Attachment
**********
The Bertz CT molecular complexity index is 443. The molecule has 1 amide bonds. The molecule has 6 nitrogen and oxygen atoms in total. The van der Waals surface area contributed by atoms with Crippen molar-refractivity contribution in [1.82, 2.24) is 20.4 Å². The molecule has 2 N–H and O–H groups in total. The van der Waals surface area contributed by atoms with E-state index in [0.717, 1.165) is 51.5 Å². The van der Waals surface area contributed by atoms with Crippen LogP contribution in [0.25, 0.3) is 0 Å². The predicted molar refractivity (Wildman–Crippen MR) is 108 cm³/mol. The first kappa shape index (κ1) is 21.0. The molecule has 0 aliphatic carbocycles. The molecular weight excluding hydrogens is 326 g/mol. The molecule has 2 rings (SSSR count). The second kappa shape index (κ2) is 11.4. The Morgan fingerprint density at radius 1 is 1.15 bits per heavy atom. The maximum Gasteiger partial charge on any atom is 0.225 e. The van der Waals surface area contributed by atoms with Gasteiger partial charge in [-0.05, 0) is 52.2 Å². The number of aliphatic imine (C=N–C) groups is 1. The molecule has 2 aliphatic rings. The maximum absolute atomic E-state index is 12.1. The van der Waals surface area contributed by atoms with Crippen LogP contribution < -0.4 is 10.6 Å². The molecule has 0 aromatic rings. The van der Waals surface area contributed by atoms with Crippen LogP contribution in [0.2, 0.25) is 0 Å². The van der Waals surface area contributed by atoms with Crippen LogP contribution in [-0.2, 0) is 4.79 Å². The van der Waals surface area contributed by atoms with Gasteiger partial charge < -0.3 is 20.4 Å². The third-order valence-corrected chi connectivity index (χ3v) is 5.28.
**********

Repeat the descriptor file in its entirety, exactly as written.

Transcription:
The Bertz CT molecular complexity index is 443. The molecule has 1 amide bonds. The molecule has 6 nitrogen and oxygen atoms in total. The van der Waals surface area contributed by atoms with Crippen molar-refractivity contribution in [1.82, 2.24) is 20.4 Å². The molecule has 2 N–H and O–H groups in total. The van der Waals surface area contributed by atoms with E-state index in [0.717, 1.165) is 51.5 Å². The van der Waals surface area contributed by atoms with Crippen LogP contribution in [0.25, 0.3) is 0 Å². The predicted molar refractivity (Wildman–Crippen MR) is 108 cm³/mol. The first kappa shape index (κ1) is 21.0. The molecule has 0 aliphatic carbocycles. The molecular weight excluding hydrogens is 326 g/mol. The molecule has 2 rings (SSSR count). The second kappa shape index (κ2) is 11.4. The Morgan fingerprint density at radius 1 is 1.15 bits per heavy atom. The maximum Gasteiger partial charge on any atom is 0.225 e. The van der Waals surface area contributed by atoms with Gasteiger partial charge in [-0.05, 0) is 52.2 Å². The number of aliphatic imine (C=N–C) groups is 1. The molecule has 2 aliphatic rings. The maximum absolute atomic E-state index is 12.1. The van der Waals surface area contributed by atoms with Crippen LogP contribution < -0.4 is 10.6 Å². The molecule has 0 aromatic rings. The van der Waals surface area contributed by atoms with Crippen LogP contribution in [0.2, 0.25) is 0 Å². The van der Waals surface area contributed by atoms with Crippen LogP contribution in [-0.2, 0) is 4.79 Å². The van der Waals surface area contributed by atoms with Gasteiger partial charge < -0.3 is 20.4 Å². The third-order valence-corrected chi connectivity index (χ3v) is 5.28.